Menu
Home
Log in / Register
 
Home arrow Law arrow United States law and policy on transitional justice : principles, politics, and pragmatics
Source

C. COMPARATIVE HYPOTHESES

One can use both legalism and prudentialism to generate hypotheses about when and why a state would support the establishment of a war crimes tribunal for trying alleged atrocity perpetrators. Some of these hypotheses are at odds, whereas others overlap.

Legalism

Bass offers five propositions rooted in legalism concerning the origins of war crimes tribunals. The first and most significant, for purposes of this study, is the empirical claim that “it is only liberal states, with legalist beliefs, that support bona fide war crimes tribunals.”95 As discussed above, this claim is based on the legalist belief Bass ascribes to liberal states that “war criminals must be put on trial.”96 As applied to the case studies in this book, legalism thus would predict that, if the USG were to address suspected atrocity perpetrators from Germany, Japan, Libya, Iraq, the FRY, and Rwanda, its position as a liberal state would compel the use of a genuine judicial process. Moreover, the USG would have been motivated primarily to pursue legal methods out of a principled commitment to the rule of law. Legalism would also predict that no illiberal states would support authentic and valid prosecutorial responses to these—or other—conflicts.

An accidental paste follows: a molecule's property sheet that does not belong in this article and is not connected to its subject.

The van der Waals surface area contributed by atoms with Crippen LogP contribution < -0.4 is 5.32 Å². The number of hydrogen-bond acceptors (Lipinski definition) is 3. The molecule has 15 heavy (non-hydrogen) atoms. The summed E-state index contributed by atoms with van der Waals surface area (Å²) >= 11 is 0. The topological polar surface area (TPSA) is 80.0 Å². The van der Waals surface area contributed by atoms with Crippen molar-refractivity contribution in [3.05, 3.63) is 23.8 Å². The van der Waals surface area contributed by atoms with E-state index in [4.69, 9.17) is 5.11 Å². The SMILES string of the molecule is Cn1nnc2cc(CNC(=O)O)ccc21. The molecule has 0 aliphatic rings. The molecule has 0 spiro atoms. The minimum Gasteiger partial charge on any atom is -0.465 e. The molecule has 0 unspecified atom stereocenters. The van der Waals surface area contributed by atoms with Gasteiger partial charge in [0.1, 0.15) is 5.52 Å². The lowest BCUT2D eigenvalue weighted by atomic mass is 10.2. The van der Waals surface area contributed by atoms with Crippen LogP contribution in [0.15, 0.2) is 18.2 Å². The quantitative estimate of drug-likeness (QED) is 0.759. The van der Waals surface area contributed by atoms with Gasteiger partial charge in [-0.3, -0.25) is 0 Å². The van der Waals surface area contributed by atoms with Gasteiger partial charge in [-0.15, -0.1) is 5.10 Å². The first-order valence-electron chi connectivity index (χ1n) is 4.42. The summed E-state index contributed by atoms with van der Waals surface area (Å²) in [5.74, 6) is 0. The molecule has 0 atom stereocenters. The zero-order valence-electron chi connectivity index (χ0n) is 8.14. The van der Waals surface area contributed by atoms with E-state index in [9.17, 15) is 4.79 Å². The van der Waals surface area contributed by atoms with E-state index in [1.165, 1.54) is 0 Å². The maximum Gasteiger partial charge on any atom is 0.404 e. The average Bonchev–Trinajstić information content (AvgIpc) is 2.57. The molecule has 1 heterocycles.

Legalism makes other claims, as well, about states’ motivations to deal with suspected atrocity perpetrators. The theory’s second proposition is that “liberal states tend not to push for a war crimes tribunal if so doing would put their own soldiers at risk.”97 Third, legalism posits that “liberal states are more likely to be outraged by war crimes against their own citizens than war crimes against foreigners. The more a state has suffered, the more likely it is to be outraged.”98 Legalism’s fourth assertion is that “liberal states are more likely to support a war crimes tribunal if public opinion is outraged by the war crimes in question. And they are less likely to support a war crimes tribunal if only elites are outraged.”99 Finally, legalism claims that “nonstate pressure groups can be effective in pushing for a tribunal, by shaming liberal states into action and providing expertise.”100

 
Source
Found a mistake? Please highlight the word and press Shift + Enter  
< Prev   CONTENTS   Next >
 
Subjects
Accounting
Business & Finance
Communication
Computer Science
Economics
Education
Engineering
Environment
Geography
Health
History
Language & Literature
Law
Management
Marketing
Mathematics
Political science
Philosophy
Psychology
Religion
Sociology
Travel